Where was I. Beer, and leaving das Reinheitsgebot aside: On these shores, possibly all over Europe, so called craft beer outlets, the size of small bars, are springing up like mushrooms in the Berner Oberland in autumn (Bern is in Switzerland – not that you didn’t know that). The scope and variety of beer is amazing – for me not in the drinking, beer being more of a male thing (call me sexist), but the poetry of their names, their smell, all the different colours are quite astonishing. I know this because the Angel encourages me to take a sip here and there. Oh, yes, and the NAMES.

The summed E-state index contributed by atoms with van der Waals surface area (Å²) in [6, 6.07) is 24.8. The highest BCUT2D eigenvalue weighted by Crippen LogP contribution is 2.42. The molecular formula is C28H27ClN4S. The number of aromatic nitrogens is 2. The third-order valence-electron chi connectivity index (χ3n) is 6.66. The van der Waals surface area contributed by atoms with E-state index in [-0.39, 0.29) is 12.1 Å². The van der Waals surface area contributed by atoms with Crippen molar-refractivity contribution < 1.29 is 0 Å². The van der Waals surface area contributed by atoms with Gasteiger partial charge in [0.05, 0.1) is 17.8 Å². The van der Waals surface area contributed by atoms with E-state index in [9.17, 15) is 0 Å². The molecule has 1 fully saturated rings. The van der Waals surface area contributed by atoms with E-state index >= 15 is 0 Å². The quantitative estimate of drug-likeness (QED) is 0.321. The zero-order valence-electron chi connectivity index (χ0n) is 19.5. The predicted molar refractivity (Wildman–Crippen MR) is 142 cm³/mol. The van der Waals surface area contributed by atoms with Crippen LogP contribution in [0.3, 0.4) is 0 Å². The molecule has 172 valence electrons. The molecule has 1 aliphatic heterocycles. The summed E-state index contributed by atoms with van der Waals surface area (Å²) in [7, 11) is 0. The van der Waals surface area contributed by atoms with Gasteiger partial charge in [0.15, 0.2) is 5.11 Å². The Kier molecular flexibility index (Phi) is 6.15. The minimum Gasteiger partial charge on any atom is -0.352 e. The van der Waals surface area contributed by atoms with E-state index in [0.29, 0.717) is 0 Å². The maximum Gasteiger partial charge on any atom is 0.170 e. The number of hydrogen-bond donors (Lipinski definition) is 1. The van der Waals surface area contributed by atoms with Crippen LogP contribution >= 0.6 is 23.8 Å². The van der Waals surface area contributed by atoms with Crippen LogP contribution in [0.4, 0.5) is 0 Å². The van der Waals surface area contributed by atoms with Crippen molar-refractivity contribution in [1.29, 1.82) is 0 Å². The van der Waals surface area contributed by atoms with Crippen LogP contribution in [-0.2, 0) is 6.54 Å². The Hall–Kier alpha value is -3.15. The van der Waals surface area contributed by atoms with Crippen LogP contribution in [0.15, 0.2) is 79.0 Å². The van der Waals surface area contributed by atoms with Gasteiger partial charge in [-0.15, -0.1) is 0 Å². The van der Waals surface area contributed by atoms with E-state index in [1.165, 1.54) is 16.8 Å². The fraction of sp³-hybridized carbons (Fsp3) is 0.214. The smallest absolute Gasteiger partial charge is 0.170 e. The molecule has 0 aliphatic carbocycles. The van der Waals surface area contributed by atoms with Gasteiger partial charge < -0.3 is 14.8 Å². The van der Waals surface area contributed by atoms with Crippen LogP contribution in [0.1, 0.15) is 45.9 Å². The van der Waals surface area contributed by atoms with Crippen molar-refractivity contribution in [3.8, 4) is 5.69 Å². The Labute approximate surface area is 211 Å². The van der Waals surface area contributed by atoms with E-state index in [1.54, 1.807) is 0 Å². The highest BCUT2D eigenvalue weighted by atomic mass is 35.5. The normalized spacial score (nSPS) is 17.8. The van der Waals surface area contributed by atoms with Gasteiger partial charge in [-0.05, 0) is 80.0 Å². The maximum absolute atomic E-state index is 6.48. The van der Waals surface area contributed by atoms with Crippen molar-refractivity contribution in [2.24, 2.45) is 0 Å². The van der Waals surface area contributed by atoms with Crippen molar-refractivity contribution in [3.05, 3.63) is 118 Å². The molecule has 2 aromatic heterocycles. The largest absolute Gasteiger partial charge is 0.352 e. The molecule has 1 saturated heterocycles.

Given all the variety the one thing I still find vaguely unnerving when I come across a recipe and it stipulates “beer” as one of the main ingredients. Beer? What do you mean beer? What beer? It’s like saying throw a bottle of red into your Boeuf Bourguignon (though the name of the dish does give a clue) regardless. I once, right in the middle of cooking, realized I had run out of the very wine needed. Enter, and since you, if I remember correctly, do cook too you may recognize the fallacy of “cooking wine”. Only the English! So, I zoomed downstairs (we live above a renowned restaurant) and asked them for wine, urgently needed for a casserole destined to be divine. Oh dear. The maitre, most obligingly, went down to the kitchen when the shelves behind him were stacked with drinking(!) wine to get me, well, some “cooking” wine. Let’s just say the wine wasn’t the only thing going down the drain, my esteem for their outfit too.